(As an aside, the WELS Hymnal Project has made Viva Vox — a worship journal that Kurt Eggert and Ralph Gehrke produced in the mid-1950’s — available on its resources page. Check it out for more of Eggert’s wisdom and insights from the past).


There is a certain post-Christmas relief that settles over church and school in January. The annual Christmas services are over and done. Winter may be a good time to review what took place during December.

Recently, a friend gave me a copy of a letter the sainted Pastor Kurt Eggert wrote long ago as a review of a children’s Christmas Eve service. He must have been writing to the service’s author or arranger. What Eggert wrote may be helpful as you begin planning for Christmas 2001.

Read More…

Posted by: Johnold Strey | August 12, 2015

Sermon on 2 Kings 4:42-44


Text: 2 Kings 4:42-44

Service Video (sermon starts at 25:25)


It is a Lutheran social faux pas of the highest order. Under no circumstance whatsoever do you want to find yourself in the unenviable position of having to take the blame for this horrible situation. If it happens, people will be talking about it for years to come. What is this socially unacceptable behavior among Lutherans? It’s simple: Not having enough food for a church potluck dinner! Of course, that’s easier said than done. You have to guess how many people are going to be there, and you are somewhat at the mercy of the people who will be bringing food for the meal. And it doesn’t hurt to have a back-up plan just in case. (At St. Mark’s we call that back-up plan El Pollo Loco).

In the Gospel for today (John 6:1-15) we have a familiar miracle account from the ministry of Jesus. Jesus feeding the crowd of 5,000 men appears in all four Gospels, and it’s probably among the most well-known incidents from the ministry of Jesus. The lack of food to feed such a large crowd was not addressed by a fast food run or a hired caterer, but by the hand of the Son of God who proved his divine power through this memorable miracle.

In the First Lesson for today we have a much less familiar account from the ministry of the Old Testament prophet Elisha. A small amount of food is donated to the school of the prophets—a kind donation to be sure, but not enough to give a sufficient meal to 100 men. But the end result of this account is quite similar to Jesus feeding the 5,000. And while you and I may not be the beneficiaries of either of these miraculous meals, we can be beneficiaries of the lessons we can learn from them—particularly the lesson we can learn from the First Lesson, which is the basis for this morning’s sermon. And the lesson we’ll learn is simply this: When you wonder what to do, return to the Word of the Lord.  Read More…

Posted by: Johnold Strey | July 27, 2015

Sermon on Mark 6:30-34


  1. We need a time for refreshment
  2. Others need refreshment, too

Text: Mark 6:30-34

Service Video (sermon starts at 32:30)


After today, we will have just one more month in this church sanctuary before we move worship into the gym for two months while the long-promised sanctuary refresh project takes place. On Monday, August 31, the pews will be taken away, the wood repaired and refinished, the padding recovered, the ceiling repaired, and the walls repainted and redecorated with wall sconces and a few appropriate Bible passages. When we return to worshipping in the sanctuary, Lord willing on October 25, I think you’re going to be very pleased and excited with the final outcome. And if our fiftieth anniversary thank offering is able to support it, in a couple of years there could be stained glass windows along these walls, beautifying this sanctuary even more and proclaiming the gospel through art and symbolism etched in glass.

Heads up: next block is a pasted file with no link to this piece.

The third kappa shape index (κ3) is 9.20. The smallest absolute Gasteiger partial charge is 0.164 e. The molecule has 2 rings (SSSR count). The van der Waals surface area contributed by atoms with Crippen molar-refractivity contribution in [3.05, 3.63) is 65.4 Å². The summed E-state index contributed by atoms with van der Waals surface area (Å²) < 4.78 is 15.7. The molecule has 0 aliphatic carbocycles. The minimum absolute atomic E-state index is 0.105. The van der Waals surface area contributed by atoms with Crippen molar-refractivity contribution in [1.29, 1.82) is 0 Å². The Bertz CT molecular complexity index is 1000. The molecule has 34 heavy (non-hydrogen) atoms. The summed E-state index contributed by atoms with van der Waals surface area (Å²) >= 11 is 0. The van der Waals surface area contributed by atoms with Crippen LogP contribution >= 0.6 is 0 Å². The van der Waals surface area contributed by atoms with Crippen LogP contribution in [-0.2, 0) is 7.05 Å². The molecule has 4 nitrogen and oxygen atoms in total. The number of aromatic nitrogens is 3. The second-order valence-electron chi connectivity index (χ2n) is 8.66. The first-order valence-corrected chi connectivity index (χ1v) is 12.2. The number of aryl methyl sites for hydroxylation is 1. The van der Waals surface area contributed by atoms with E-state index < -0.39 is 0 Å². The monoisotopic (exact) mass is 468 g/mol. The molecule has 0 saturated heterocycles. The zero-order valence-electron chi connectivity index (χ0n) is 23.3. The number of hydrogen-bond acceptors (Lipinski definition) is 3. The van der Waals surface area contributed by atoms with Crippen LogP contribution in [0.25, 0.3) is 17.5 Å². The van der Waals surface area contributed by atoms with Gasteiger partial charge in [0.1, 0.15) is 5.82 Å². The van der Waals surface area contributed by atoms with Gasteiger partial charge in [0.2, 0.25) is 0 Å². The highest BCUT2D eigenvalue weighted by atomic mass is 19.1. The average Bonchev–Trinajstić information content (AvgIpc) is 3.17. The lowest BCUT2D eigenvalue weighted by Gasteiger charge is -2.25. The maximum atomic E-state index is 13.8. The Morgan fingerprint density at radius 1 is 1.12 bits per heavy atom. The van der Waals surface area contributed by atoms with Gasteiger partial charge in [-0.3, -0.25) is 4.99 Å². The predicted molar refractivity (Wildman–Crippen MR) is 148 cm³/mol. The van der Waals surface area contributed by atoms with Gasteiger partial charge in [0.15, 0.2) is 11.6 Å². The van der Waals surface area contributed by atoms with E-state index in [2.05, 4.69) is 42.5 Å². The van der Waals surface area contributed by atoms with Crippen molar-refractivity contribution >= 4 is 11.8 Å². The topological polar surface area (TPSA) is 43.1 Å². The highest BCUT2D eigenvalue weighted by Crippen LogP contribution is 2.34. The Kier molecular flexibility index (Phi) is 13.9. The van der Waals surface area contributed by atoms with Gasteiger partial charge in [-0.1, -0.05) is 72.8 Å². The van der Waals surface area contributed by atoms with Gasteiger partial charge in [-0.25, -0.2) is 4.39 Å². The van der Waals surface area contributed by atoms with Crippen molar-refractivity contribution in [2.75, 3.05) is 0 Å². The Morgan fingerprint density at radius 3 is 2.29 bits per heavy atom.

Even without the refresh project, we are blessed with a fantastic church sanctuary. Space for plenty of worshippers, good acoustics for singing, a good location—these features alone make many other congregations a little envious. But the facelift that the refresh project will give this sanctuary will undoubtedly be—well, refreshing!

It is time for a church refresh project. Notice now that I didn’t say sanctuary refresh, but church refresh. Those of you who were here last month for our fiftieth anniversary service may remember from Pastor Bill Tackmier’s sermon that he emphasized that the church really isn’t the sanctuary or the building, but the congregation or the people. Just as there is value refreshing our sanctuary with a new look, so there is great value giving the church and the people who make up the church some refreshment. That’s what we’re going to learn this morning as we take a look at the Gospel reading that is appointed for today’s service. Jesus teaches us that it is time for a church “refresh project.” We, the members of the church, need a time for refreshment, and there are many others outside the church who need that some refreshment, too.


Jesus and his disciples needed some refreshment also. Today’s Gospel occurs immediately after the account we heard last Sunday (Mark 6:7-13), when Jesus sent out the Twelve in pairs to preach and teach and even perform miracles to back up their message. And now they came back to Jesus, gave him a full report of all they had said and done and how people had responded to their gospel message. By now, quite a “buzz” has been created around Jesus. Mark said, “So many people were coming and going that they did not even have a chance to eat.”  Read More…